It's certainly true that James' teams have tended to underperform what you'd expect with him on the bench given the star talent around him in Miami and during his current tenure in Cleveland, something I don't totally understand. Former Cavaliers GM David Griffin's comments on The Jump (mentioned in the question before I edited it for length) saw him take the blame for not doing a good enough job of communicating to players the opportunity for them when James sat out games to rest.
I do think there's an element where teammates become accustomed to James carrying a heavy load and struggle with the adjustment when he's off the court. I don't buy that they "regress skillwise" since I don't think there is a long-term impact when James leaves or his teammates change teams. I'm also not sure that the solution here -- I guess James not doing as much? -- is better than the problem.
- Jonathan Dennis
Not much. Bagley was always going to be in one of the two drafts where the picks from that trade could fall. To refresh everyone's memory, Boston gets the Los Angeles Lakers' 2018 first-rounder if it lands in picks 2 through 5. Otherwise, the Celtics get the better of first-round picks from Philadelphia and the Sacramento Kings in 2019 unless one of those picks lands No. 1, in which case Boston gets the other's pick.
Adding Bagley to the 2018 mix makes the top of that draft even stronger, so if the Celtics do get the Lakers' pick, then it's likely to be better. At the same time, the Lakers adding Kentavious Caldwell-Pope and Brook Lopez this offseason has reduced the chances that their pick will fall in that narrow band -- running simulations using our projections based on ESPN's real plus-minus (RPM) shows Boston getting the pick about a quarter of the time -- so a stronger 2019 draft might have been better for the Celtics.
In terms of draft prospects specifically, I think Canadian wing R.J. Barrett reclassifying to the 2018 recruiting class -- and thus potentially the 2019 draft -- is a bigger deal for Boston than Bagley's move.
i know Dwight Howard will start for the Hornets instead of Cody Zeller,but should he? #peltonmailbag
— marion (@radford333) August 18, 2017
Given that Cody Zeller's minutes have always been somewhat limited and Dwight Howard should probably play fewer so as to stay fresh at this stage of his career, I'm not sure there will be a huge difference in playing time, no matter who starts and who comes off the bench.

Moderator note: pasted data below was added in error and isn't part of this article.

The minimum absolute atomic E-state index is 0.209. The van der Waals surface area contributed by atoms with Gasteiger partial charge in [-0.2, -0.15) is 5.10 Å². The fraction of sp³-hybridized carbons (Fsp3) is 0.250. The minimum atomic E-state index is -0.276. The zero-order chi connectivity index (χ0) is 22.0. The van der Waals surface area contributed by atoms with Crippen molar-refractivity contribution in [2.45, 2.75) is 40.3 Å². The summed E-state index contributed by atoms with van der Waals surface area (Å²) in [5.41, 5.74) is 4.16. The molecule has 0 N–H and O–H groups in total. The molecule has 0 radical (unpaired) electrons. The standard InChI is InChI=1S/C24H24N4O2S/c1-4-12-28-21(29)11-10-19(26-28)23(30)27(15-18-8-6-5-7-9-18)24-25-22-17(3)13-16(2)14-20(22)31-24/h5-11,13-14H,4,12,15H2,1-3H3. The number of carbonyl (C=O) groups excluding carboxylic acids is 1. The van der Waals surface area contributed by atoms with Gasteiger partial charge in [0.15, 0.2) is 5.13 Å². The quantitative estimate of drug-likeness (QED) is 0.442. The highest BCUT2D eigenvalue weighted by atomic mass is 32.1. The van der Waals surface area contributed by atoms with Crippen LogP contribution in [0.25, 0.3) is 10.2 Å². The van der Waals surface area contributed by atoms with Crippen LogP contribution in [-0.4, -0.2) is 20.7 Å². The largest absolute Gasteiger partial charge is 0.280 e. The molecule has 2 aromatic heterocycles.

In the spirit of the question ... I'm not sure. In terms of box score stats, Howard remains far more productive than Zeller. Howard is a much better defensive rebounder -- Charlotte already had the league's second-best defensive-rebound percentage, so it's possible that nobody will grab an offensive board against the Hornets all season -- and a superior rim protector. Yet Zeller has rated far better in terms of RPM impact, which reflects his edge in mobility and perhaps his willingness to accept a smaller role on offense.
From a fit standpoint, it's likely that Zeller will be less effective in the pick-and-roll game playing without Kemba Walker. According to NBA.com/Stats, Zeller shot 58.0 percent last season when playing with Walker and just 50.0 percent when the All-Star point guard was on the bench. However, Howard was even more effective than Zeller as a roll man; Howard's 65.9 percent shooting ranked fourth among players with at least 50 attempts as a roll man, per Synergy Sports tracking on NBA.com/Stats, compared with 52.3 percent for Zeller. So I think that's probably still an edge as long as Howard is willing to roll hard to the basket instead of trying to shoot 3s or post up.
If you fell into a coma for the next twenty years, what is the first NBA-related question you would ask after waking? #peltonmailbag
— Ryan Thomas (@rthommit) August 18, 2017
Are the Sonics back in Seattle yet?